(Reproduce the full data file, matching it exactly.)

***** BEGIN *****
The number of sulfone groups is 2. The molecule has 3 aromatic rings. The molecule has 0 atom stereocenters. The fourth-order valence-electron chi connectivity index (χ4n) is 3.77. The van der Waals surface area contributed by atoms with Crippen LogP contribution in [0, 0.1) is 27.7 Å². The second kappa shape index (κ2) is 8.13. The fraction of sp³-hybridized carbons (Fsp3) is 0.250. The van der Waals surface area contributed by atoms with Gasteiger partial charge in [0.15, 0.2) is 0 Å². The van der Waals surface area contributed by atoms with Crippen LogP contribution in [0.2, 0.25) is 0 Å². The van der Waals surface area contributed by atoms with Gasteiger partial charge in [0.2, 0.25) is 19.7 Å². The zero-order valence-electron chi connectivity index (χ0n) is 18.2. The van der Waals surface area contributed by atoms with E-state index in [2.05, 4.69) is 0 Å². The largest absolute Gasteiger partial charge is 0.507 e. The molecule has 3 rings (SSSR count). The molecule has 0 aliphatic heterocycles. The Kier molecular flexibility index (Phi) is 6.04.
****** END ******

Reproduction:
The number of sulfone groups is 2. The molecule has 3 aromatic rings. The molecule has 0 atom stereocenters. The fourth-order valence-electron chi connectivity index (χ4n) is 3.77. The van der Waals surface area contributed by atoms with Crippen LogP contribution in [0, 0.1) is 27.7 Å². The second kappa shape index (κ2) is 8.13. The fraction of sp³-hybridized carbons (Fsp3) is 0.250. The van der Waals surface area contributed by atoms with Gasteiger partial charge in [0.15, 0.2) is 0 Å². The van der Waals surface area contributed by atoms with Crippen LogP contribution in [0.2, 0.25) is 0 Å². The van der Waals surface area contributed by atoms with Gasteiger partial charge in [0.2, 0.25) is 19.7 Å². The zero-order valence-electron chi connectivity index (χ0n) is 18.2. The van der Waals surface area contributed by atoms with E-state index in [2.05, 4.69) is 0 Å². The largest absolute Gasteiger partial charge is 0.507 e. The molecule has 3 rings (SSSR count). The molecule has 0 aliphatic heterocycles. The Kier molecular flexibility index (Phi) is 6.04.